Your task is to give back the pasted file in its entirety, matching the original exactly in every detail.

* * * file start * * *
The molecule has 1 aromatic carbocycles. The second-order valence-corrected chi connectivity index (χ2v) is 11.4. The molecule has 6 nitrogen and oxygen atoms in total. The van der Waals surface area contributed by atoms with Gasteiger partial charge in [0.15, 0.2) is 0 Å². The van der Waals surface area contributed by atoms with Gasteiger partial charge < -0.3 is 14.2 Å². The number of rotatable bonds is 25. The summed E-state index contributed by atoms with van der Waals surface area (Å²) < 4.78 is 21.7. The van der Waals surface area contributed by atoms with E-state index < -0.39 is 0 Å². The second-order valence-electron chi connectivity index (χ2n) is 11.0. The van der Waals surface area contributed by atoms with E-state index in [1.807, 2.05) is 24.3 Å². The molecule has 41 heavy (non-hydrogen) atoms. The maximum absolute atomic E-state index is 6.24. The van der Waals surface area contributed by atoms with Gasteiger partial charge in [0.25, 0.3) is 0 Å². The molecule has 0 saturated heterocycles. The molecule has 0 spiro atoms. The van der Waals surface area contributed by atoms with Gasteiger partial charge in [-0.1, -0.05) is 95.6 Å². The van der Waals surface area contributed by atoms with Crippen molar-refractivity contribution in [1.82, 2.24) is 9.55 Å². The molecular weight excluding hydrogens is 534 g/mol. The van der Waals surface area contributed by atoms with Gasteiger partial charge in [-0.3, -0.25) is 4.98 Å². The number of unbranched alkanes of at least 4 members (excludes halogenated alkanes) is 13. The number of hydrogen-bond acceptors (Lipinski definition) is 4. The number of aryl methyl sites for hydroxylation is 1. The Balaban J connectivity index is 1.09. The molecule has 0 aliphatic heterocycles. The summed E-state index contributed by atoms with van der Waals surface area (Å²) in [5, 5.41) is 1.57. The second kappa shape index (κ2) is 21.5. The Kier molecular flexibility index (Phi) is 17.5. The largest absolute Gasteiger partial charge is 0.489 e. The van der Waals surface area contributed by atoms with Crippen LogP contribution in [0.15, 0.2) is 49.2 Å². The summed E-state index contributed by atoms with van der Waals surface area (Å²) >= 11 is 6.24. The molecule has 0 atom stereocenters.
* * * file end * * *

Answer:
The molecule has 1 aromatic carbocycles. The second-order valence-corrected chi connectivity index (χ2v) is 11.4. The molecule has 6 nitrogen and oxygen atoms in total. The van der Waals surface area contributed by atoms with Gasteiger partial charge in [0.15, 0.2) is 0 Å². The van der Waals surface area contributed by atoms with Gasteiger partial charge < -0.3 is 14.2 Å². The number of rotatable bonds is 25. The summed E-state index contributed by atoms with van der Waals surface area (Å²) < 4.78 is 21.7. The van der Waals surface area contributed by atoms with E-state index < -0.39 is 0 Å². The second-order valence-electron chi connectivity index (χ2n) is 11.0. The van der Waals surface area contributed by atoms with E-state index in [1.807, 2.05) is 24.3 Å². The molecule has 41 heavy (non-hydrogen) atoms. The maximum absolute atomic E-state index is 6.24. The van der Waals surface area contributed by atoms with Gasteiger partial charge in [0.25, 0.3) is 0 Å². The molecule has 0 saturated heterocycles. The molecule has 0 spiro atoms. The van der Waals surface area contributed by atoms with Gasteiger partial charge in [-0.1, -0.05) is 95.6 Å². The van der Waals surface area contributed by atoms with Crippen molar-refractivity contribution in [1.82, 2.24) is 9.55 Å². The molecular weight excluding hydrogens is 534 g/mol. The van der Waals surface area contributed by atoms with Gasteiger partial charge in [-0.3, -0.25) is 4.98 Å². The number of unbranched alkanes of at least 4 members (excludes halogenated alkanes) is 13. The number of hydrogen-bond acceptors (Lipinski definition) is 4. The number of aryl methyl sites for hydroxylation is 1. The Balaban J connectivity index is 1.09. The molecule has 0 aliphatic heterocycles. The summed E-state index contributed by atoms with van der Waals surface area (Å²) in [5, 5.41) is 1.57. The second kappa shape index (κ2) is 21.5. The Kier molecular flexibility index (Phi) is 17.5. The largest absolute Gasteiger partial charge is 0.489 e. The van der Waals surface area contributed by atoms with Crippen LogP contribution in [0.15, 0.2) is 49.2 Å². The summed E-state index contributed by atoms with van der Waals surface area (Å²) >= 11 is 6.24. The molecule has 0 atom stereocenters.